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Cover Painted Brick Fireplace with Faux Stone

  • Transcript

    LESLIE: Randy in Texas needs some help with a brick project. What happened?

    RANDY: Well, I have recently downsized houses and I’ve got this place that was built, I guess, in the late 70s and it’s got a neat fireplace in it that goes through – it’s double-sided. It goes from the living room area into the dining room area and I guess whoever had the place before me decided they didn’t like the brick look and painted it all white.

    LESLIE: Yay. (Tom chuckles) Terrible.

    RANDY: And it’s nice and ugly now and I’m trying to decide whether I want to just take it down to the brick or put on some slate tile or something like that that would make it look better and I just know that I need to get that paint off before I can do anything to it. So I’m trying to find the best way to get that paint off of there.

    LESLIE: How much time and energy you got? (Tom and Leslie laugh)

    RANDY: I got all kinds of time and energy-wise, well, it depends on what day you catch me. (Tom chuckles)

    LESLIE: I tell you, there is not a thing out there, except professional sandblasting, that’s going to get that paint off.

    RANDY: Oh, alright. That’s what I was afraid of.

    TOM: Yeah, you might just want to think of a new decorating scheme. (chuckles)

    LESLIE: Can’t you adhere a slate or some sort of stone facing on top of the paint?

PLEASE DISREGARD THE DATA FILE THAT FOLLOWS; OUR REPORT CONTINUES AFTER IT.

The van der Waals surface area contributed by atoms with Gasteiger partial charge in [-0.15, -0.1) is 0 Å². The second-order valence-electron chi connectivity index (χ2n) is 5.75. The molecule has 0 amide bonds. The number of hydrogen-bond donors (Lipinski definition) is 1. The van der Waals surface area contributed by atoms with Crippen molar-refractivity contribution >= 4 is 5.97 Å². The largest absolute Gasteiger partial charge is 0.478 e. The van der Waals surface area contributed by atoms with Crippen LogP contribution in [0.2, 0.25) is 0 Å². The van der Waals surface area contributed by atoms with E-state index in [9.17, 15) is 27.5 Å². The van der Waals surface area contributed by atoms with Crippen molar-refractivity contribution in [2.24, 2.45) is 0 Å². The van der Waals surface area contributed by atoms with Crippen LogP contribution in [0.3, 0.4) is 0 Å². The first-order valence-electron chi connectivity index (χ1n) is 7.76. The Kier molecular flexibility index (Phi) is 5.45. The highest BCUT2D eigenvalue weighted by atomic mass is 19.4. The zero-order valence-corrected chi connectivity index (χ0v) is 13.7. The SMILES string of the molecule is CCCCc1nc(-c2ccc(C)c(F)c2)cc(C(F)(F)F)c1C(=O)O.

TOM: Sure. What about one of those Owens Corning products? That would look great.

    LESLIE: You know, that’s true. Owens Corning came out with a new interior product. They had one outside called cultured stone veneer, but there’s an interior version of it that’s far lighter weight and it’s made – I mean it’s not real stone; it’s like compressed concrete to make it look like real stone and the color is all through it and it comes sort of in a swatch of different colors to make up this beautiful tonation and they do river rock and flagstone and it installs super easy and that’s a great application for a fireplace.

    TOM: And the thing is, Randy, if you did go through all that work to remove the paint, you might find out that there was a reason that they painted it to begin with.

    RANDY: Right. That’s the other thing I’m afraid of.

    TOM: Yeah.

    RANDY: Now what do you have to do to make that product adhere to it, then? I mean do you use a regular mastic?

    TOM: It’s a mastic adhesive. It’s very lightweight, it’s easy to do and it’s easy to cut and I think that that’s probably the best solution for you.

    LESLIE: Mm-hmm, and their website gives a ton of very detailed directions including what type of adhesive and, you know, how to apply it; depending on which cultured stone you choose. But make sure you look at their interior product.

    RANDY: Alright, well I appreciate your help very much. Thank you.

    TOM: You’re welcome, Randy. Thanks so much for calling us at 888-MONEY-PIT.

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